Urban planners and engineers around the world are developing innovative flood solutions such as amphibious housing, porous roads and sidewalks, and use of satellite data for more frequent flood alarms.
A 2017 National Institute of Building Sciences study found that for every dollar invested in riverine flood mitigation the return was $7 in cost savings.
The system in the United States is unique in that for the most part the government underwrites the coverage and private insurers act as administrators bearing no actual flood risk.
In other developed countries, there are two basic methods of providing flood insurance. Under the first, the optional system, insurers extend their standard policy to include supplemental coverage for flood damage on payment of additional premium. The coverage tends to be expensive because only those most likely to be flooded, and therefore to file claims, purchase it, a situation known in the insurance industry as adverse selection. Among the countries with optional coverage are Germany and Italy.
The other method is “bundling.” Under this system, flood coverage is combined with coverage for other perils such as fire and windstorm, thus spreading the risk of flood losses across a large geographical area and greatly increasing the percentage of the population covered for flood damage. Countries that have adopted this method include the United Kingdom, Spain and Japan. In addition, in some countries such as France and Spain there are government compensation programs for major disasters, including flooding, that take effect when the cost of a disaster reaches a certain level.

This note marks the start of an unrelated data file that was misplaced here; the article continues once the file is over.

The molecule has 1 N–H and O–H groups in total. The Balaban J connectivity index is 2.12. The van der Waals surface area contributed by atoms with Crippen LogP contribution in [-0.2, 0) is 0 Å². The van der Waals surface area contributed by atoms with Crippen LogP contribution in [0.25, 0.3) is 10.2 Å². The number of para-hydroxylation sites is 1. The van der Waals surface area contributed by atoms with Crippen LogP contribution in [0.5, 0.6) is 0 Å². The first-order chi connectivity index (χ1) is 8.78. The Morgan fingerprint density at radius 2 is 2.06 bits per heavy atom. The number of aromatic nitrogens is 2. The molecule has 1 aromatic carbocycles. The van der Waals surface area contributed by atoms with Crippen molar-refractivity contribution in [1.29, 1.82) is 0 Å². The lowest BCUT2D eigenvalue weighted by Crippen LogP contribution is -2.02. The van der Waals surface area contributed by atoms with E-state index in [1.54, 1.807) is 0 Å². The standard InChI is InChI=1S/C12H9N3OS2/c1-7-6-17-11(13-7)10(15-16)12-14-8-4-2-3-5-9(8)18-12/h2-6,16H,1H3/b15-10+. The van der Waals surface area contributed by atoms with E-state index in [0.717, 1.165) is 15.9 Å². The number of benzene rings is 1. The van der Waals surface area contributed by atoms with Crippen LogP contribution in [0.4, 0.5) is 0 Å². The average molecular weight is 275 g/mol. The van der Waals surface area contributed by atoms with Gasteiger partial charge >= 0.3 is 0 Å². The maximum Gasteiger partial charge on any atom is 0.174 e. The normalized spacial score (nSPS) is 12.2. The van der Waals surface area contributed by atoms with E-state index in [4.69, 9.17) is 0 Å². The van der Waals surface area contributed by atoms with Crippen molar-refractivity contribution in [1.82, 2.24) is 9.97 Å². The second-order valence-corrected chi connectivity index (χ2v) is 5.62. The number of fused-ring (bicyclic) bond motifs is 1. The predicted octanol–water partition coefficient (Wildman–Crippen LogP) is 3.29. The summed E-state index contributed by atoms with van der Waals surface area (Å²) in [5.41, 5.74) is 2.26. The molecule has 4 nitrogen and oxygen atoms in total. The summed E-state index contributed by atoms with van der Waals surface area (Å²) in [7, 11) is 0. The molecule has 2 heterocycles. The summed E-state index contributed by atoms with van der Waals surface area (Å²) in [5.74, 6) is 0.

In 2014 the United Kingdom launched Flood Re, a not-for-profit reinsurance organization to take on flood risks that primary insurers do not want. If an insurer calculates that the flood risk of a particular policy exceeds the flood premium, it will cede that risk to Flood Re. The insurer will pay the claim, then seek reimbursement from Flood Re. In all likelihood, Flood Re’s losses and expenses will exceed its premium. Additional funding will come from a levy raised from insurers by market share.
Federal Emergency Management Agency,"Homeowner Flood Insurance Affordability Act: Overview," March 2014
Center for Insurance Policy and Research, National Association of Insurance Commissioners."Homeowner Flood Insurance Affordability Act of 2014: Section by Section Summary," March 2014
United States Government Accounting Office, "Flood Insurance. Comprehensive Reform Could Improve Solvency and Enhance Resilience," April 2017
American Academy of Actuaries, "The National Flood Insurance Program: Challenges and Solutions," April 2017